According to the US Food and Drug Administration and a government agency, a cybersecurity hole in BlackBerry Ltd’s software might put cars and medical equipment at risk, as well as expose highly sensitive systems to attackers.
The announcement came after the Canadian firm revealed a flaw in its QNX Real Time Operating System that might allow an attacker to run arbitrary code or overload a server with traffic until it crashes or becomes immobilised.
“A remote attacker could exploit CVE-2021-22156 to cause a denial-of-service condition or execute arbitrary code on affected devices. BlackBerry QNX RTOS is used in a wide range of products whose compromise could result in a malicious actor gaining control of highly sensitive systems, increasing risk to the Nation’s critical functions,” CISA’s alert said.
Automakers such as Volkswagen, BMW, and Ford Motors utilise the software in a variety of key operations, including the Advanced Driver Assistance System.
“At this time, CISA is not aware of active exploitation of this vulnerability. CISA strongly encourages critical infrastructure organizations and other organization developing, maintaining, supporting, or using affected QNX-based systems, to patch affected products as quickly as possible.”
The federal agency, which is part of the Department of Homeland Security, and the corporation both stated that they were not aware of any active exploitation of the weakness at this time.
Even as medical equipment manufacturers analyse which systems may be compromised, the US Food and Drug Administration stated it was unaware of any adverse outcomes.
According to Politico, BlackBerry originally disputed that the vulnerability, codenamed BadAlloc, affected its products and later opposed making a public statement, citing two people familiar with the company’s discussions with federal cybersecurity officials, one of whom is a government employee.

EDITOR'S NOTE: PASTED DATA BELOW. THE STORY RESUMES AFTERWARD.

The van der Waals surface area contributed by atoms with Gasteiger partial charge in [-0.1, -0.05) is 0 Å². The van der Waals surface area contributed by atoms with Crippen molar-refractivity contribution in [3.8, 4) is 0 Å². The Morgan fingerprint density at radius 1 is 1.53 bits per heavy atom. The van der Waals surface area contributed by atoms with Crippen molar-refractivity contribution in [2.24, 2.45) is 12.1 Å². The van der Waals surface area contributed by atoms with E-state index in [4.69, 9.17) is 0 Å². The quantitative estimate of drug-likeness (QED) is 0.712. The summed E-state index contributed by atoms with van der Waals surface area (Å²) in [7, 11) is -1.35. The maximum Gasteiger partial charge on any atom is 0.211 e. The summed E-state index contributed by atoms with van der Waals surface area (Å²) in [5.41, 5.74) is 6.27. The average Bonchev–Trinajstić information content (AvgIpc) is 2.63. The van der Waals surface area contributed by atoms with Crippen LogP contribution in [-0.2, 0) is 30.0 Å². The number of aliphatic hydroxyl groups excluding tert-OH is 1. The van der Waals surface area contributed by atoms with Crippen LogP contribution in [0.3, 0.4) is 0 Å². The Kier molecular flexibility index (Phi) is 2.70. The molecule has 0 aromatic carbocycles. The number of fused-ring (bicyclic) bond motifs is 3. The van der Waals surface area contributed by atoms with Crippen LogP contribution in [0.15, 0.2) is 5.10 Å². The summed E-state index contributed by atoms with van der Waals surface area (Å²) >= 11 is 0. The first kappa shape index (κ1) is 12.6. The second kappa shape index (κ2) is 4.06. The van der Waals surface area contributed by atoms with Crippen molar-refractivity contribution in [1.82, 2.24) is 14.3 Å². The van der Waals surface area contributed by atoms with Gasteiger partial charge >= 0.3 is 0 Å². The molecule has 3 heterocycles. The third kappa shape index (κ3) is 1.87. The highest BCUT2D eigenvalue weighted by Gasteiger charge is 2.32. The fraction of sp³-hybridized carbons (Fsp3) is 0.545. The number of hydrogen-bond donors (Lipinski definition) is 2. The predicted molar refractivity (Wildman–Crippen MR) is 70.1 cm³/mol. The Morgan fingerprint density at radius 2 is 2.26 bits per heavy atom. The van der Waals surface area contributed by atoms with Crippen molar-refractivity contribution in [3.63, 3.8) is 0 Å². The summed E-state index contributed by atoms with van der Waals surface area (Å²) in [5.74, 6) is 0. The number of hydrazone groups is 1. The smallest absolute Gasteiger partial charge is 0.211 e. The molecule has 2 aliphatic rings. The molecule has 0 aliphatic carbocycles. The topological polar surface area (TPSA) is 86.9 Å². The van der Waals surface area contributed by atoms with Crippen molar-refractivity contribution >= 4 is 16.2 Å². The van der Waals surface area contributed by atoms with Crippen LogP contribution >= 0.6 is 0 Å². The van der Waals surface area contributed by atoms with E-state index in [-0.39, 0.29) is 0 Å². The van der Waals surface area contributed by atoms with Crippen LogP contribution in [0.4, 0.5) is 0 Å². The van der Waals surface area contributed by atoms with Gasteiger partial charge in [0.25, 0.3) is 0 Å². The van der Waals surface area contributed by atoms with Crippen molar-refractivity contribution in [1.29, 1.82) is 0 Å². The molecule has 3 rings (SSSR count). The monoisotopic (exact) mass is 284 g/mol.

“CISA strongly encourages critical infrastructure organizations and other organizations developing, maintaining, supporting, or using affected QNX-based systems to patch affected products as quickly as possible,” the alert said.
“Manufacturers of products that incorporate vulnerable versions should contact BlackBerry to obtain the patch. Manufacturers of products who develop unique versions of RTOS software should contact BlackBerry to obtain the patch code,” CISA explained, adding that some organizations may have to create their own software patches.
According to Politico, CISA officials worked with affected industries and even the Defense Department on the security notification concerning the QNX system, and CISA would also educate international officials on the issue.
BlackBerry announced in June that the QNX royalty revenue backlog had grown to $490 million at the end of fiscal year 2022’s first quarter. Aptiv, BMW, Bosch, Ford, GM, Honda, Mercedes-Benz, Toyota, and Volkswagen all brag that their technology is used in millions of automobiles.